Why did this happen? Estranging myself from my mother.

Why did this happen?

There is no answer to that question.

There are too many answers to that question.

If your childhood was unhappy, if there was someone who hurt you when their role was to protect you, you may never know why it was that way. It may not be possible to reconstruct how their weaknesses and angers and sorrows were weighed, over and over, against their strengths and sense of responsibility and their love for you – and why they all too often came up short. It is dead weight you will carry on your back, in your mind and your heart, without ever seeing it in full. It is dark matter pulling unseen at the stars in your sky.

If you estrange yourself from them, you will grieve this loss for years, like the death of a beloved. Giovanna Calvino, daughter of Italo, spoke of timelessly mourning her father’s death: “For me, at the very best, only four-fifths made it through… The rest of me is trapped in a space-time loop where I am forever reeling from the loss of my father.” Estrangement is the loss of a beloved. You lost who they might have been to you. You will slowly learn to accept that some fraction of yourself will always be fearful, heartbroken and ashamed.

You will be called selfish when you pull yourself away from them in an effort to keep yourself safe, and it will make you feel like everything they said about you was true:

Continue reading “Why did this happen? Estranging myself from my mother.”

How to Predict the Future

How to Predict the Future

I’ve got a new piece up over on The Toast’s Gal Science column this morning about climate change, which aims to unpack some of the jargon you see around this topic. It’s an intimidating topic! It can seem overwhelming to consider the cascading effects our activity is having on the planet. I talk a bit here about how the scientific community has been able to approach it, defining some of the terminology and concepts that have been put in place, and I hope it gives a better understanding of how this problem is being studied, and more importantly, that we can do something about it.

My degree is in sustainable development, which encompasses environmental issues such as this. As I continue to write I imagine there will be a good amount both on estrangement and on issues like this that I’m passionate about, among other topics.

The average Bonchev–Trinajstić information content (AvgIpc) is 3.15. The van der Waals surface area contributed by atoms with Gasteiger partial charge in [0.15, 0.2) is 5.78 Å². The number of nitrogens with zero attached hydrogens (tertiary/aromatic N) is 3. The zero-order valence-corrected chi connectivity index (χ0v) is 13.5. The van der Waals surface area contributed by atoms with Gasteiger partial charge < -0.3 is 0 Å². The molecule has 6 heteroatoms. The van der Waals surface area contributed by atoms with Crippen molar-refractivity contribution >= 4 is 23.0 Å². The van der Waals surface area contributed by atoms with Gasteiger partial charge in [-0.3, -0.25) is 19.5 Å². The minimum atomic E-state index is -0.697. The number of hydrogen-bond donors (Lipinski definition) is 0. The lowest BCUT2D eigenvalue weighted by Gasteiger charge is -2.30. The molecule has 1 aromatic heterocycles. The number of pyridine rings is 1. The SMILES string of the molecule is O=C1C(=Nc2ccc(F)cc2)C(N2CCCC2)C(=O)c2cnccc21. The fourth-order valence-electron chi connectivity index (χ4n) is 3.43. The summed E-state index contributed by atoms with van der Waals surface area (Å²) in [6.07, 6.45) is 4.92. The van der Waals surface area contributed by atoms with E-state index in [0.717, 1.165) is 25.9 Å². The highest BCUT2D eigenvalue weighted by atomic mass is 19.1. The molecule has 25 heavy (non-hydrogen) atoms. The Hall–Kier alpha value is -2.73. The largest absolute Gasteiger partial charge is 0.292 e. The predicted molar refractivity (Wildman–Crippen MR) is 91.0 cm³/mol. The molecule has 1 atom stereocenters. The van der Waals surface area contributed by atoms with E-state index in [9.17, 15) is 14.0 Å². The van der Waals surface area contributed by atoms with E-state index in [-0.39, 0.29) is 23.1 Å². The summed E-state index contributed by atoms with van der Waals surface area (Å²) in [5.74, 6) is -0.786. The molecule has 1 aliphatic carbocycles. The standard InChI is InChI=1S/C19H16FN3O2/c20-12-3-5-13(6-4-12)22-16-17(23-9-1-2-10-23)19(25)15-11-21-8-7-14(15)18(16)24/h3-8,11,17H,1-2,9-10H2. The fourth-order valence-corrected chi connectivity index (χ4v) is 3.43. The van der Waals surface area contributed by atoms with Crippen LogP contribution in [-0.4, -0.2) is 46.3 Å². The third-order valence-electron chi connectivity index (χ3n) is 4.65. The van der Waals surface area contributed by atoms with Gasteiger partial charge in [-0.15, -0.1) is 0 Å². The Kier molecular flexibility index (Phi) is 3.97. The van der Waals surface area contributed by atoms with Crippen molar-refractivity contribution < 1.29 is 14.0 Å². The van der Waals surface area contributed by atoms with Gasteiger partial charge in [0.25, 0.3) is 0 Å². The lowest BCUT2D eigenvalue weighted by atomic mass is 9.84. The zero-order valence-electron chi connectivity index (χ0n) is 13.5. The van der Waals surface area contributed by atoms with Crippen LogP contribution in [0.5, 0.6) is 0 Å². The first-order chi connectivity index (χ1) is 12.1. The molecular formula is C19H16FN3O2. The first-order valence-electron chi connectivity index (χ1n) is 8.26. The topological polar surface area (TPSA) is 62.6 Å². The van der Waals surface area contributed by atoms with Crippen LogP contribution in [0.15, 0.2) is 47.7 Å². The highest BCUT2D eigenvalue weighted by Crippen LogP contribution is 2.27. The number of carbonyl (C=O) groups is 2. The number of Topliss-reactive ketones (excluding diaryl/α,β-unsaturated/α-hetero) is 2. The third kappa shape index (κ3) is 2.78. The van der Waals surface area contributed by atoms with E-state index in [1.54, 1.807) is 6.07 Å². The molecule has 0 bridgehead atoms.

Happy Friday, all!

Contact form, translations, and some thoughts on forgiveness

Hello all! I had a wonderful and extremely busy weekend, with both a favorite cousin and a dear friend in town, and am just now getting back into the swing of things here.

First and foremost, I wanted to note that I have added a contact form on the About page of this site. Inquiries sent there will be routed to my email. Please note: this form is primarily intended for media and business inquiries. I will make every effort to respond to other messages, but I cannot guarantee a response, given the volume of messages I have been receiving and limited time. As ever, though, your comments and tweets are deeply inspiring to me; thank you so much for choosing to share your thoughts and experiences with me.


 

Over the past week, I’ve twice woken up to mysterious emails in languages I sadly neither speak nor write – Portuguese and German. A quick trip to Google Translate informed me that translated versions of “Motherless by Choice” were appearing on Brasil Post (link) and Huffington Post Deutschland (link). I feel very fortunate to be able to share my writing across different languages and cultures, so thank you very much to the staff of both publications!


 

As I said above: thank you for all your comments and tweets! I mentioned in my interview that no one wants to choose to be motherless; I certainly didn’t want to be. It’s inspiring to read about how those among you who have had similar experiences have manage to grow and find strength and love elsewhere. The vast majority of comments have been positive, but there are a few which call me out for supposedly spreading a message of hate and lack of forgiveness. I am expanding this discussion into a new piece of writing I hope to share in the near future, but for now, let me say this: